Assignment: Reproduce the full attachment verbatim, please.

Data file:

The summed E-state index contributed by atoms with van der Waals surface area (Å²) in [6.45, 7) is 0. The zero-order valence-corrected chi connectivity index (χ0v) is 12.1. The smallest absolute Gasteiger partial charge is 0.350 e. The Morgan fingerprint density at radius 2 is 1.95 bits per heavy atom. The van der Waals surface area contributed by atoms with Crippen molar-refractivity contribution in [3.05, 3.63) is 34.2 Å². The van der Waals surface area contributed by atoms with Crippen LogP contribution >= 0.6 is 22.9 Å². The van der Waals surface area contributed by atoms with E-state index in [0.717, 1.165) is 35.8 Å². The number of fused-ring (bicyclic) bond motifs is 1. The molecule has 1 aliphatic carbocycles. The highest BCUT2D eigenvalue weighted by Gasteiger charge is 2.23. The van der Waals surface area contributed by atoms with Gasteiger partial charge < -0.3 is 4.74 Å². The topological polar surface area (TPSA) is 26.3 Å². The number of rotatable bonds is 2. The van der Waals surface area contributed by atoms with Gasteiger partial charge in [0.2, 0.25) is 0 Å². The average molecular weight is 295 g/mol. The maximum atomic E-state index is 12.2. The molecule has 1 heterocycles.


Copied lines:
The summed E-state index contributed by atoms with van der Waals surface area (Å²) in [6.45, 7) is 0. The zero-order valence-corrected chi connectivity index (χ0v) is 12.1. The smallest absolute Gasteiger partial charge is 0.350 e. The Morgan fingerprint density at radius 2 is 1.95 bits per heavy atom. The van der Waals surface area contributed by atoms with Crippen molar-refractivity contribution in [3.05, 3.63) is 34.2 Å². The van der Waals surface area contributed by atoms with Crippen LogP contribution >= 0.6 is 22.9 Å². The van der Waals surface area contributed by atoms with E-state index in [0.717, 1.165) is 35.8 Å². The number of fused-ring (bicyclic) bond motifs is 1. The molecule has 1 aliphatic carbocycles. The highest BCUT2D eigenvalue weighted by Gasteiger charge is 2.23. The van der Waals surface area contributed by atoms with Gasteiger partial charge < -0.3 is 4.74 Å². The topological polar surface area (TPSA) is 26.3 Å². The number of rotatable bonds is 2. The van der Waals surface area contributed by atoms with Gasteiger partial charge in [0.2, 0.25) is 0 Å². The average molecular weight is 295 g/mol. The maximum atomic E-state index is 12.2. The molecule has 1 heterocycles.